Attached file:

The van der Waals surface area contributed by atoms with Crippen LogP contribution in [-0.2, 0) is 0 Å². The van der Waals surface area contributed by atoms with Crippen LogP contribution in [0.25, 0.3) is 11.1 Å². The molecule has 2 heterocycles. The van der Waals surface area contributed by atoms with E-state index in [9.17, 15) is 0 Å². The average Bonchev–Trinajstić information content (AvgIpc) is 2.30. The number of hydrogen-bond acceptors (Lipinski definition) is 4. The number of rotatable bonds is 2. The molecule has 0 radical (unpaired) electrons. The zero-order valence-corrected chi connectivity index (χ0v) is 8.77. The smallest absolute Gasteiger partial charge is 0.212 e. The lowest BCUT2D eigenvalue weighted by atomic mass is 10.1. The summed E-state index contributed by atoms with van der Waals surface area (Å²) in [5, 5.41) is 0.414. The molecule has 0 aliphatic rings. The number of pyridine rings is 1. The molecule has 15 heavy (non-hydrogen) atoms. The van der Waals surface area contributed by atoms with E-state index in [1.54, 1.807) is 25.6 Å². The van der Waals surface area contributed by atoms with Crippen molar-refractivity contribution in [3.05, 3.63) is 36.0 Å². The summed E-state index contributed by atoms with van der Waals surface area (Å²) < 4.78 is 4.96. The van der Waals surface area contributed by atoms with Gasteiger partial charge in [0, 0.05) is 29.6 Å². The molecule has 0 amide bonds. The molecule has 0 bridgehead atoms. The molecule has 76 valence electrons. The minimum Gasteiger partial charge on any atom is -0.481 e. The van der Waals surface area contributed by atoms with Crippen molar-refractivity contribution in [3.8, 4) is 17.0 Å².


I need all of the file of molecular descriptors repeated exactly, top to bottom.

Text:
The van der Waals surface area contributed by atoms with Crippen LogP contribution in [-0.2, 0) is 0 Å². The van der Waals surface area contributed by atoms with Crippen LogP contribution in [0.25, 0.3) is 11.1 Å². The molecule has 2 heterocycles. The van der Waals surface area contributed by atoms with E-state index in [9.17, 15) is 0 Å². The average Bonchev–Trinajstić information content (AvgIpc) is 2.30. The number of hydrogen-bond acceptors (Lipinski definition) is 4. The number of rotatable bonds is 2. The molecule has 0 radical (unpaired) electrons. The zero-order valence-corrected chi connectivity index (χ0v) is 8.77. The smallest absolute Gasteiger partial charge is 0.212 e. The lowest BCUT2D eigenvalue weighted by atomic mass is 10.1. The summed E-state index contributed by atoms with van der Waals surface area (Å²) in [5, 5.41) is 0.414. The molecule has 0 aliphatic rings. The number of pyridine rings is 1. The molecule has 15 heavy (non-hydrogen) atoms. The van der Waals surface area contributed by atoms with E-state index in [1.54, 1.807) is 25.6 Å². The van der Waals surface area contributed by atoms with Crippen molar-refractivity contribution in [3.05, 3.63) is 36.0 Å². The summed E-state index contributed by atoms with van der Waals surface area (Å²) < 4.78 is 4.96. The van der Waals surface area contributed by atoms with Gasteiger partial charge in [0, 0.05) is 29.6 Å². The molecule has 0 amide bonds. The molecule has 0 bridgehead atoms. The molecule has 76 valence electrons. The minimum Gasteiger partial charge on any atom is -0.481 e. The van der Waals surface area contributed by atoms with Crippen molar-refractivity contribution in [3.8, 4) is 17.0 Å².